• September 7, 2011

Update #6 (September 7, 2011):  Thwack! The ultimate sanction applied….

Update #5 (August 18, 2011): Plaintiff’s counsel takes up Mag. Judge Franklin L. Noel’s sanctions with U.S. District Court Judge Richard H. Kyle, Sr. (D. Minn.).  From the plaintiff’s perspective the burden of making a strong claim of calculated intentional misconduct (in this case, racial discrimination) without taking discovery seems huge, onerous, and unfair.  She has a point (though lawyers will argue its strength).  On the other hand, most will agree that plaintiffs can’t just make stuff up or file complaints “on intuition and belief” and rely on the discovery process in civil litigation to investigate for the true substance of their complaints…

Note that plaintiff’s counsel correctly points out that 1993 Rule 11 Advisory Committee Commentary on Rule 11(b) suggests one is not required to withdraw a sanctionable court filing; it is sufficient to abandon of advocacy of claims that have no factual support.  Does that change when one is confronted with an adversary’s Rule 11(c) Safe Harbor letter?  (Rough translation of the Safe Harbor Provision: “Take that back or I will tell on you in 21 days.”)

Also, defense counsel unearthed the apparent plagiarism of plaintiff’s complaint and did not clue in plaintiff’s counsel for over three months.  Does that matter?

Finally, plaintiff changed lawyers and now the substitute lawyer wants the sanctions, if upheld, to fall on the head of the original counsel.  We’ll see how that plays out.

Update #4 (August 3, 2011): The other shoe drops.

Update # 3 (August 1, 2011): If you are plaintiff’s counsel, it cannot be feeling very happy after a hearing on a motion for sanctions when the Court apparently requested information about the movant’s attorneys’ fees in connection with plaintiff’s class allegations… (See here, here, here, here.)

If, on the other hand, you are the defense lawyers who have already zapped other plaintiffs’ counsel for playing fast and loose (see original post, below), it might be too early to put the bubbly in the fridge but they might start thinking about it?

Update #2 (July 13, 2011): Ameriprise files its reply brief in support of its motion for sanctions.

Update#1 (June 30, 2011): Plaintiff’s defense on the motion for sanctions described below in a nutshell: (1) she does not have the resources to combat a big corporation; (2) the big corporation really did discriminate even if the original complaint was a fundamentally flawed pleading; (3) defendants have, according to plaintiff, stone-walled discovery preventing plaintiff from building her case. (Brief in Opposition to Sanctions is here; Declaration in Opposition to Motion for Sanctions is here.)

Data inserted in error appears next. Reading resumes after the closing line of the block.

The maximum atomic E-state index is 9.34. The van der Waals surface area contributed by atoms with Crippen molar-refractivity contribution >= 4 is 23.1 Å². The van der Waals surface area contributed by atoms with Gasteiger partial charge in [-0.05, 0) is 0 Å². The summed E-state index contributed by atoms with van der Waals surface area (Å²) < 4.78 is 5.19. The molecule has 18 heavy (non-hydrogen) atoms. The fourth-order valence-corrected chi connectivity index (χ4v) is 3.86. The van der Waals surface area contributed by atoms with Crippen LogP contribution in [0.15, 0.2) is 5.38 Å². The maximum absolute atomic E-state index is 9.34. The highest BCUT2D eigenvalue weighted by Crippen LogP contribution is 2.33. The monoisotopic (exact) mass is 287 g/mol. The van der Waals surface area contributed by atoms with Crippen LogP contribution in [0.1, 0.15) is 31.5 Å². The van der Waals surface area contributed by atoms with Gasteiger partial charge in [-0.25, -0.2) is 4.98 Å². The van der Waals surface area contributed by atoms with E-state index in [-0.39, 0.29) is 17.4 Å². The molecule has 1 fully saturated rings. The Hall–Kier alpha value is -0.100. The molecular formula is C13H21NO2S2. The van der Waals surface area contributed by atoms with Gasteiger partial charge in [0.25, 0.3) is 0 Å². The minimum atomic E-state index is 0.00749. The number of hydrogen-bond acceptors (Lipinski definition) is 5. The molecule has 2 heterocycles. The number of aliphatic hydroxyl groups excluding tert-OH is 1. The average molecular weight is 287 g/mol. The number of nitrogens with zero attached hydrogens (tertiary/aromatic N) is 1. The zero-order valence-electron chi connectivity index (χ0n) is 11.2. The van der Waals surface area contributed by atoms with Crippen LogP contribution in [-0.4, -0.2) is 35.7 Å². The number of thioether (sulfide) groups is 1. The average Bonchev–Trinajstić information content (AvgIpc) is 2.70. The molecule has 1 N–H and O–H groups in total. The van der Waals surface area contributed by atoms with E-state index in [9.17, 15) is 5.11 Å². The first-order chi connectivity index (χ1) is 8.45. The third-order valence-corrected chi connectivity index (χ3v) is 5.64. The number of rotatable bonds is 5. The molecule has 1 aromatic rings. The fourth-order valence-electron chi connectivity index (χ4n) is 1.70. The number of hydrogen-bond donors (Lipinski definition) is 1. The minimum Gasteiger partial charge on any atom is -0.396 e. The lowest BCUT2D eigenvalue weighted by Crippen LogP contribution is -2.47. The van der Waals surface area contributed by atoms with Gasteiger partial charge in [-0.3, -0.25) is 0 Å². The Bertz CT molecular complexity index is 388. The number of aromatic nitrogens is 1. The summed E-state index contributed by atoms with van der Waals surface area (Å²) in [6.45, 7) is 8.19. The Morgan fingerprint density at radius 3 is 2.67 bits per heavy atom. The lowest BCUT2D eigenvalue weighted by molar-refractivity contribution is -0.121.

Minnesota Litigator will refrain from pre-judging the issue before the Court except to say the obvious: the scenario highlights a tension within our justice system where economic disparity between and among litigants (and thus their resources for bringing and defending claims, of course) poses a thorny problem as to courts’ basic standards for the completeness and accuracy of court pleadings.

Original post (June 16, 2011): Defense counsel for Ameriprise in a putative employment discrimination class action appear to have discovered that the proposed class action complaint brought against Ameriprise was in the nature of a “cookie-cutter complaint” — that is, a form document more or less– recycled from a 10 year-old employment discrimination lawsuit brought against Coca Cola — not just the formatting or legal theories, Ameriprise says, but also the factual allegations.

If the allegations are borne out, the case for sanctions seems strong. These are the some of the same defense lawyers who obtained resounding sanctions again another plaintiffs’ employment discrimination firm back in 2004.

Ameriprise counsel’s motion for sanctions is pending. In the mean time, they asked the Court (I paraphrase), “Do we really have to incur the huge expense of mounting a summary judgment attack?” Sr. U.S. District Court Judge Richard H. Kyle (D. Minn.) answered, “Yes, you do.”

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